186 Franklin Street, near Greenwich Street, Tribeca
Getting There: 2,3 to Chambers Street; 6 to Canal Street
Restaurant Review: Kutsher's Tribeca
With a menu full of updated takes on classic Jewish-American fare, Kutsher’s Tribeca has certainly brought a new distinction to the opulent, energetic neighborhood. Widely lauded with bestowed upon praise for much of the year that the restaurant has been open, the modern looking synagogue-esque interior packs in guests looking for that bit of refinement that a Katz’s or a 2nd Avenue Deli don’t seem to offer while noshing on “Chilled Borscht” ($10), “Pickled Herring Two Ways” ($13), or the always popular “Mrs. K’s Matzo Ball Soup” ($12). But not even the grand ambiance nor Tribeca’s liveliness would salvage the just so-so meal that we were served inside, despite our immense anticipation beforehand.
Kutsher’s Tribeca certainly deserves credit for its imagination- the niche of higher end Jewish inspired fare is one that remains widely unexplored here in Manhattan, and with the successes of so many well known New York City institutions and staples for similar fare, it’s only fitting that a place cater toward a more distinguished base of diners. From the street, the restaurant fits seamlessly into the surrounding neighborhood spots- its shiny wood paneled exterior could be mistaken for a chic, specialty clothing store. The massive front window however reveals a different animal altogether- the bright but diminutive bar is as contemporary looking as any we’ve visited recently with oversized desk lamps strewn overhead, shining down fancily on tasty cocktails like the refreshing “Mint Margarita” ($12) and “The Anawana” ($12). The back of the dining room is laid out like an actual temple, with bits of gold paneling surrounding the marble topped tables.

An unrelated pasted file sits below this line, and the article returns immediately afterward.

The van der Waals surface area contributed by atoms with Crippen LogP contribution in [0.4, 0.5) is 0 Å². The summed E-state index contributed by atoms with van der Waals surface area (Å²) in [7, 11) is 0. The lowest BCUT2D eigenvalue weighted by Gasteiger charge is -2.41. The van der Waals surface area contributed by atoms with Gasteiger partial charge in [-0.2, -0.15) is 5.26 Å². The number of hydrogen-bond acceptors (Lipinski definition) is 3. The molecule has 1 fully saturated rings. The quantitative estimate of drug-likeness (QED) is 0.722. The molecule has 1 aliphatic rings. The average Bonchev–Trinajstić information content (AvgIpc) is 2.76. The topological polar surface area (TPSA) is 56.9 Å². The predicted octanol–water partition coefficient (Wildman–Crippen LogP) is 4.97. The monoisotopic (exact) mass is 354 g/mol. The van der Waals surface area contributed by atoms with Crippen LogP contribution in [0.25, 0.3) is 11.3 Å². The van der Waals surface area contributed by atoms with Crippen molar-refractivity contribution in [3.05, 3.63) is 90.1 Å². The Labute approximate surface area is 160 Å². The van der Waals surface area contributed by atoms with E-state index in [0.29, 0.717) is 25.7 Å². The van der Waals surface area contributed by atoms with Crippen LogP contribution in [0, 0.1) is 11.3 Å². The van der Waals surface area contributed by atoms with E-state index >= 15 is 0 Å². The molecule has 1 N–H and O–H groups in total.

Unfortunately, aside from the décor, much of what remained of our experience was underwhelming. The “Lamb Brisket” ($29), despite sounding delicious served alongside a lamb stuffed cabbage and a bed of asparagus, was served incredibly fatty, underneath a cold tomato sauce. The conflicting of temperatures from hot meat to cold sauce was disappointing for a dish with such promise. Moreover the “Barbequed Beef Flanken” ($27) was satisfactory at best. The brisket was well charred and paired nicely with the polenta cake and crunchy grilled spring onions, but the collection of flavors could not fully compliment the rubbery cut of meat. All was not wrong however- the “Grilled Romanian Steak” ($29) served with braised greens was a well seasoned skirt that was savory and delicious, while the heaping “Milton’s Short Rib and Brisket Meatballs” ($12) were equally as tasty, served with a tomato and cream sauce. Luckily there’s no complaining about portion size here as the generous helping of “Potato Kugel” ($9) was a bit on the salty side, but the bubbling over bowl easily served our party.
For traditionalists looking for a fresh perspective on traditional Jewish fare, Kutsher’s Tribeca would seem to be a haunt worth visiting. Much of the buzz that surrounds it deals primarily with its big name restaurateur and its creativity in reinventing some much beloved cooking conventions. But the menu is priced inadequately with the level of food being brought to the table, and that’s something that not even the excitement of its surrounding area can save. In our trip to Kutsher’s Tribeca, we were left with a resounding “Meh.”
Rundown of the Meal
Mint Margarita ($12)
The Anawana ($12)
Milton’s Short Rib & Brisket Meatballs ($12)*
Lamb Brisket ($29)
Barbequed Beef Flanken ($27)
Grilled Romanian Steak ($29)*
Potato Kugel ($9)
Black and White Cookie Ice Cream Sandwich ($9)